Risk and reward for the West African Gas Pipeline project

Dec 28, 2004 01:00 AM

by Hil Anderson

Investors in the West African Gas Pipeline project have given their final approval to the construction of another of the expensive and often-controversial international energy projects that hold the promises of progress and possible disaster for the people of the developing region.
While the predicted benefits of the pipeline are indeed encouraging, major construction projects in the Third World have also developed a sad history of unseemly corruption, brutality and mediocrity that make them targets for lawsuits that are filed in the United States alleging human rights violations.

The rosy vision of the planned 420-mile pipeline is one in which environmentally friendly electricity theoretically will finally be brought to the poor and rural areas of Nigeria and three neighbouring nations. At the same time, the notorious flaring of gas from oilrigs in the Niger Delta will be sharply reduced.
"The West African Gas Pipeline (WAGP) project has long been a key component of our strategy to reduce flaring and to commercialise natural gas resources in Africa," George Kirkland, president of ChevronTexaco Overseas Petroleum, said in a statement after the Christmas Eve final approval of the project by the stakeholders in the West African Gas Pipeline Co. "The implementation of the WAGP project will also lead to a regional natural gas grid that will supply clean and lower cost energy to growing markets, encouraging the economic integration of the region," Kirkland added.

ChevronTexaco is the managing sponsor of the $ 590 mm project that in two years will capture the Delta gas that is currently burned off and then ship it to power plants in Nigeria as well as in Benin, Togo and Ghana.
The anticipated result, according to best-case scenarios, will be cleaner, healthier air in the Delta, expanded access to economical electricity and a source of revenue for the governments of the four nations -- and for ChevronTexaco, of course.

Critics of the project are less enthusiastic and are alarmed that the plan to use the pipeline to move gas that is currently being flared may not be as simple and solid as it sounds.
"The WAGP has been touted by the World Bank, ChevronTexaco and Shell, as a project that will help end gas flaring, but project sponsors have not made any commitments on how much (flaring) reduction citizens in the Niger Delta will see once the WAGP is in operation," the environmental group Friends of the Earth complained earlier before the World Bank approved a $ 125 mm investment guarantee for the project.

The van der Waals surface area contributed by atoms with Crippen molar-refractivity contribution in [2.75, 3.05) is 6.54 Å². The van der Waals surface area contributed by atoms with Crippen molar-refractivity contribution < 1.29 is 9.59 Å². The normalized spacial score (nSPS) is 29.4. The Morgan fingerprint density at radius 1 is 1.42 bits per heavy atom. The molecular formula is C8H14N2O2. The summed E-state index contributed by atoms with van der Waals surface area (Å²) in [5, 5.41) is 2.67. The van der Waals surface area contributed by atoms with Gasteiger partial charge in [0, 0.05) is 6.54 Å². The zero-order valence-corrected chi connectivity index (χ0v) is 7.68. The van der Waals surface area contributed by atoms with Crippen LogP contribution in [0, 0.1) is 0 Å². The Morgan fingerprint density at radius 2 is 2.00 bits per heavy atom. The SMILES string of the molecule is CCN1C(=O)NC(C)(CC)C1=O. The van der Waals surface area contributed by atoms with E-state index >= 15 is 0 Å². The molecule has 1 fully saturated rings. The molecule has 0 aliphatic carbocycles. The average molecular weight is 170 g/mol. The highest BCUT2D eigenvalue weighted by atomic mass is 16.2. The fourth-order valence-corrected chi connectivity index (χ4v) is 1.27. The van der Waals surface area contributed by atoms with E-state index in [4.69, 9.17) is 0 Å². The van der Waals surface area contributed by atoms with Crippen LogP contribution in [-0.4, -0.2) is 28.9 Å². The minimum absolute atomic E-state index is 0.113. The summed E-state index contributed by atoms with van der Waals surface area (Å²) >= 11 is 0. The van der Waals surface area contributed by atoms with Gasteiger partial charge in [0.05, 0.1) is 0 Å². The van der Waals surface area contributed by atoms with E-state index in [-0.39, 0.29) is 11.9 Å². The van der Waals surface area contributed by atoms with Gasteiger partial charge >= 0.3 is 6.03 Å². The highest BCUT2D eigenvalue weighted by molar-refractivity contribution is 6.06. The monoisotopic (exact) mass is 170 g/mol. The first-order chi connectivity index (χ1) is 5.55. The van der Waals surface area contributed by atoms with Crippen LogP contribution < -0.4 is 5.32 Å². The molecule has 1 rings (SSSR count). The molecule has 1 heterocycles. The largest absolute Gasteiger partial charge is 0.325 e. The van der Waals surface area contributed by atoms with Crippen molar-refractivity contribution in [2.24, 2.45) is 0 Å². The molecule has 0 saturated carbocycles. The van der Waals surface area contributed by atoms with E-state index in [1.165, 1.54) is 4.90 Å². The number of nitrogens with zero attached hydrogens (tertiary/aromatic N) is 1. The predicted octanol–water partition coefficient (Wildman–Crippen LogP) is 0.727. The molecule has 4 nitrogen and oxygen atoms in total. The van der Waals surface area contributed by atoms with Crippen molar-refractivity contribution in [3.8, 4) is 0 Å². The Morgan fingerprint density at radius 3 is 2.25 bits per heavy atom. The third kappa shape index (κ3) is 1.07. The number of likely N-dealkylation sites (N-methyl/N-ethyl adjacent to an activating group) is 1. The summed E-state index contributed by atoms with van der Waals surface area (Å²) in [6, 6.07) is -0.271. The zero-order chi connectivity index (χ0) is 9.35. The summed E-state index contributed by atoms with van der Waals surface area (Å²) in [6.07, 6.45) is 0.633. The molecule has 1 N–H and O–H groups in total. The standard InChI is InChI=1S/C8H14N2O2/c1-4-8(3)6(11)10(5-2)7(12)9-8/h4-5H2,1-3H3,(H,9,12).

Friends of the Earth suspected that a reduction of flaring was not the main goal of the project, and that the WAGP builders could decide to use the pipeline to ship gas from gas wells and continue burning off the more than 200 mm cf of gas the United Nations says is flared every day in Nigeria.
Environmental groups understandably want a firm commitment from the pipeline to exclusively use gas that is currently being flared, which belches untold tons of greenhouse gases and other pollutants into the once-pristine Delta area.

When completed in 2006, the pipeline will have a capacity of 120 mm cfpd, which will increase to an eventual maximum of 450 mm cfpd in about 15 years. At the same time, Nigeria is pursuing increased development of its LNG industry, so it seems logical to assume that oil-well gas might not be enough, and that indeed non-associated gas will be moved on the WAGP.
The amount of gas carried by the pipeline will depend a great deal on the amount of end users that will be available in an area of the world with a large rural population and a widespread use of wood and agricultural waste as cooking fuel. The majority of the gas shipped on the WAGP is slated for power generation, which on paper would provide a significant boon to the environment by offsetting the need for oil-fired plants or new hydroelectric dams on sensitive rivers.

The West African Power Pool formed in 2000 aims to expand and internationalise the power grid in western Africa andalso to increase regional generating capacity.
"It is estimated that $ 600 mm will be spent on the development of new and renovated power facilities in the four states to utilize the gas," the US Energy Information Administration said in a research brief. "It is also possible that the WAGP will be extended to markets in Cote d'Ivoire."

Africa, however, has a long and ignoble history of boondoggles and government ineptitude and corruption powerful enough to derail any public works project -- no matter what the benefits might be to the country's population.
And should the construction of the pipeline lead to environmental damage or displacements and brutalisation of the people who live in the area, it could lead to the filing of a lawsuit under the Foreign Torts Act, such as the one recently settled in California against Los Angeles-based Unocal by alleged victims of brutality by government troops during the construction of a gas pipeline through the jungles of Burma. ChevronTexaco, which is based inthe Bay Area, was sued over alleged human rights violations against Nigerian activists in the Delta in the late 1990s.

Ground was broken just in 2004 on WAGP amid sunny promises that a better day was coming in western Africa. If the project lives up to the billing, it indeed could put the long-suffering region on the road to prosperity.
But if the pipeline simply turns into a money pit that enriches governments and oil companies and tramples the environment and the poor in the process, then ChevronTexaco and the rest of the project's partners can probably expect to spend a good deal of time defending themselves in court.

Source: United Press International
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